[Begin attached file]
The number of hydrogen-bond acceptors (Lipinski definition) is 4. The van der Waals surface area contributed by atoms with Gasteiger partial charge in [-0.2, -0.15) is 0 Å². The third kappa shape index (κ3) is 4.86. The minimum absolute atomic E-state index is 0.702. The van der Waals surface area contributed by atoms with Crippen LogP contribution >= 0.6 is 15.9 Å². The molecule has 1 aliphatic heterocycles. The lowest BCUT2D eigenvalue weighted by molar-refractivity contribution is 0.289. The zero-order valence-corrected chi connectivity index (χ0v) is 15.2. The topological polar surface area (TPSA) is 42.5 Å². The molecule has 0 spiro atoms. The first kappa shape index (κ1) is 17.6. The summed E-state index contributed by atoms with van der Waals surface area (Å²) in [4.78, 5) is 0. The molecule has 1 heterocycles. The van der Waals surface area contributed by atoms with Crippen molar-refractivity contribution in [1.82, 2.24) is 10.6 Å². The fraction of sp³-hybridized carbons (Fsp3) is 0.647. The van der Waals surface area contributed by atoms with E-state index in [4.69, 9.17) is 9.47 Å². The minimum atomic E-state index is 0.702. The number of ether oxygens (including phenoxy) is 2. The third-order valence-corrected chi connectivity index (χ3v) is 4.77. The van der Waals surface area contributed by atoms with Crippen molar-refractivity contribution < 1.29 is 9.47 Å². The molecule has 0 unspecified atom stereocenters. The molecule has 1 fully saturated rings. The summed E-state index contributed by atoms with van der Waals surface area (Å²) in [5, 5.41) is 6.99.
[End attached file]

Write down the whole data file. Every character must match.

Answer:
The number of hydrogen-bond acceptors (Lipinski definition) is 4. The van der Waals surface area contributed by atoms with Gasteiger partial charge in [-0.2, -0.15) is 0 Å². The third kappa shape index (κ3) is 4.86. The minimum absolute atomic E-state index is 0.702. The van der Waals surface area contributed by atoms with Crippen LogP contribution >= 0.6 is 15.9 Å². The molecule has 1 aliphatic heterocycles. The lowest BCUT2D eigenvalue weighted by molar-refractivity contribution is 0.289. The zero-order valence-corrected chi connectivity index (χ0v) is 15.2. The topological polar surface area (TPSA) is 42.5 Å². The molecule has 0 spiro atoms. The first kappa shape index (κ1) is 17.6. The summed E-state index contributed by atoms with van der Waals surface area (Å²) in [4.78, 5) is 0. The molecule has 1 heterocycles. The van der Waals surface area contributed by atoms with Crippen molar-refractivity contribution in [1.82, 2.24) is 10.6 Å². The fraction of sp³-hybridized carbons (Fsp3) is 0.647. The van der Waals surface area contributed by atoms with E-state index in [4.69, 9.17) is 9.47 Å². The minimum atomic E-state index is 0.702. The number of ether oxygens (including phenoxy) is 2. The third-order valence-corrected chi connectivity index (χ3v) is 4.77. The van der Waals surface area contributed by atoms with Crippen molar-refractivity contribution < 1.29 is 9.47 Å². The molecule has 0 unspecified atom stereocenters. The molecule has 1 fully saturated rings. The summed E-state index contributed by atoms with van der Waals surface area (Å²) in [5, 5.41) is 6.99.